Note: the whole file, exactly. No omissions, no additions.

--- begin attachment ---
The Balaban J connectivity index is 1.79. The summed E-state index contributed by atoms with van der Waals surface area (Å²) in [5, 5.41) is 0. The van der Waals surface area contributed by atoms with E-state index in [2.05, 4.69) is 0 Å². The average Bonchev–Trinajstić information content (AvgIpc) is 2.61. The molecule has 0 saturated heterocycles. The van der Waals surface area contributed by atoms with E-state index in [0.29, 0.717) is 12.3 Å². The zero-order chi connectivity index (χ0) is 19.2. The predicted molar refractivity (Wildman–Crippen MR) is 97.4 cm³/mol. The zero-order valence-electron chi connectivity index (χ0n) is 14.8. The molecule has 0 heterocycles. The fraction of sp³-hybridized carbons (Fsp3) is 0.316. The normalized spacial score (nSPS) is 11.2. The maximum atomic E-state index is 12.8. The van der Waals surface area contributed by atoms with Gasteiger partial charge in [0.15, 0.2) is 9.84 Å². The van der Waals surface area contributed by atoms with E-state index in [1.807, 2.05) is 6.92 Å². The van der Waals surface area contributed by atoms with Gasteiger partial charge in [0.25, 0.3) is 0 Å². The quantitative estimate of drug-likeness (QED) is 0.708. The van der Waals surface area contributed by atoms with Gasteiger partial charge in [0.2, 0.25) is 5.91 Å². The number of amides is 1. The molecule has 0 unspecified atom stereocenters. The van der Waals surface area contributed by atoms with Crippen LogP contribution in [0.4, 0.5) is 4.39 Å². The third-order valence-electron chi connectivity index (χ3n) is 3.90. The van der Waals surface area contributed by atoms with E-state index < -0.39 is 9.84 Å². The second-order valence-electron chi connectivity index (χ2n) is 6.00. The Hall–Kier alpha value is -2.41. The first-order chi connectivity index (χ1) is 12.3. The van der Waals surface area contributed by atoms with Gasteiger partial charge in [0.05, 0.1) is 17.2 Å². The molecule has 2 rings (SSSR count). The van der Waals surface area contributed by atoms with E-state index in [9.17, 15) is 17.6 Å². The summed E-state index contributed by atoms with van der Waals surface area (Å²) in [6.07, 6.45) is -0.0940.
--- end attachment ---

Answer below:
The Balaban J connectivity index is 1.79. The summed E-state index contributed by atoms with van der Waals surface area (Å²) in [5, 5.41) is 0. The van der Waals surface area contributed by atoms with E-state index in [2.05, 4.69) is 0 Å². The average Bonchev–Trinajstić information content (AvgIpc) is 2.61. The molecule has 0 saturated heterocycles. The van der Waals surface area contributed by atoms with E-state index in [0.29, 0.717) is 12.3 Å². The zero-order chi connectivity index (χ0) is 19.2. The predicted molar refractivity (Wildman–Crippen MR) is 97.4 cm³/mol. The zero-order valence-electron chi connectivity index (χ0n) is 14.8. The molecule has 0 heterocycles. The fraction of sp³-hybridized carbons (Fsp3) is 0.316. The normalized spacial score (nSPS) is 11.2. The maximum atomic E-state index is 12.8. The van der Waals surface area contributed by atoms with Gasteiger partial charge in [0.15, 0.2) is 9.84 Å². The van der Waals surface area contributed by atoms with E-state index in [1.807, 2.05) is 6.92 Å². The van der Waals surface area contributed by atoms with Gasteiger partial charge in [0.25, 0.3) is 0 Å². The quantitative estimate of drug-likeness (QED) is 0.708. The van der Waals surface area contributed by atoms with Gasteiger partial charge in [0.2, 0.25) is 5.91 Å². The number of amides is 1. The molecule has 0 unspecified atom stereocenters. The van der Waals surface area contributed by atoms with Crippen LogP contribution in [0.4, 0.5) is 4.39 Å². The third-order valence-electron chi connectivity index (χ3n) is 3.90. The van der Waals surface area contributed by atoms with E-state index < -0.39 is 9.84 Å². The second-order valence-electron chi connectivity index (χ2n) is 6.00. The Hall–Kier alpha value is -2.41. The first-order chi connectivity index (χ1) is 12.3. The van der Waals surface area contributed by atoms with Gasteiger partial charge in [0.05, 0.1) is 17.2 Å². The molecule has 2 rings (SSSR count). The van der Waals surface area contributed by atoms with E-state index in [9.17, 15) is 17.6 Å². The summed E-state index contributed by atoms with van der Waals surface area (Å²) in [6.07, 6.45) is -0.0940.